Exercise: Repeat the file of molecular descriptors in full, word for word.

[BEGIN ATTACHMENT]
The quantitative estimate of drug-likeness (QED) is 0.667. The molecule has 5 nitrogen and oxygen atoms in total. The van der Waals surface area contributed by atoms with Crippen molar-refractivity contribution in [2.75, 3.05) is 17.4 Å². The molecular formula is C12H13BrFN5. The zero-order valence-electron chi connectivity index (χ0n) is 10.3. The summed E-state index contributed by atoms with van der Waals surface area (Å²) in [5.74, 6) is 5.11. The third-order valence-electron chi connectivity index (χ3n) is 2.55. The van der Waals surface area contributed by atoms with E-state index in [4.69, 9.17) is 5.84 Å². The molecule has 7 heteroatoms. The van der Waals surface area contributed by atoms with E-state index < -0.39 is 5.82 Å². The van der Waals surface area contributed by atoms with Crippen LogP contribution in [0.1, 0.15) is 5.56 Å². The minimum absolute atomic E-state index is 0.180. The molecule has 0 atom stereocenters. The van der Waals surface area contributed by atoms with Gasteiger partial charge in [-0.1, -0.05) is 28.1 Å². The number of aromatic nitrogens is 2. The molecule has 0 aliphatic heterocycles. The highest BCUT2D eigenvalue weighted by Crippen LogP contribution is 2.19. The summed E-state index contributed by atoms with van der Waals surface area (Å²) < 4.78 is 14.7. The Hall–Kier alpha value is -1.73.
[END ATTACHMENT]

The quantitative estimate of drug-likeness (QED) is 0.667. The molecule has 5 nitrogen and oxygen atoms in total. The van der Waals surface area contributed by atoms with Crippen molar-refractivity contribution in [2.75, 3.05) is 17.4 Å². The molecular formula is C12H13BrFN5. The zero-order valence-electron chi connectivity index (χ0n) is 10.3. The summed E-state index contributed by atoms with van der Waals surface area (Å²) in [5.74, 6) is 5.11. The third-order valence-electron chi connectivity index (χ3n) is 2.55. The van der Waals surface area contributed by atoms with E-state index in [4.69, 9.17) is 5.84 Å². The molecule has 7 heteroatoms. The van der Waals surface area contributed by atoms with E-state index < -0.39 is 5.82 Å². The van der Waals surface area contributed by atoms with Crippen LogP contribution in [0.1, 0.15) is 5.56 Å². The minimum absolute atomic E-state index is 0.180. The molecule has 0 atom stereocenters. The van der Waals surface area contributed by atoms with Gasteiger partial charge in [-0.1, -0.05) is 28.1 Å². The number of aromatic nitrogens is 2. The molecule has 0 aliphatic heterocycles. The highest BCUT2D eigenvalue weighted by Crippen LogP contribution is 2.19. The summed E-state index contributed by atoms with van der Waals surface area (Å²) < 4.78 is 14.7. The Hall–Kier alpha value is -1.73.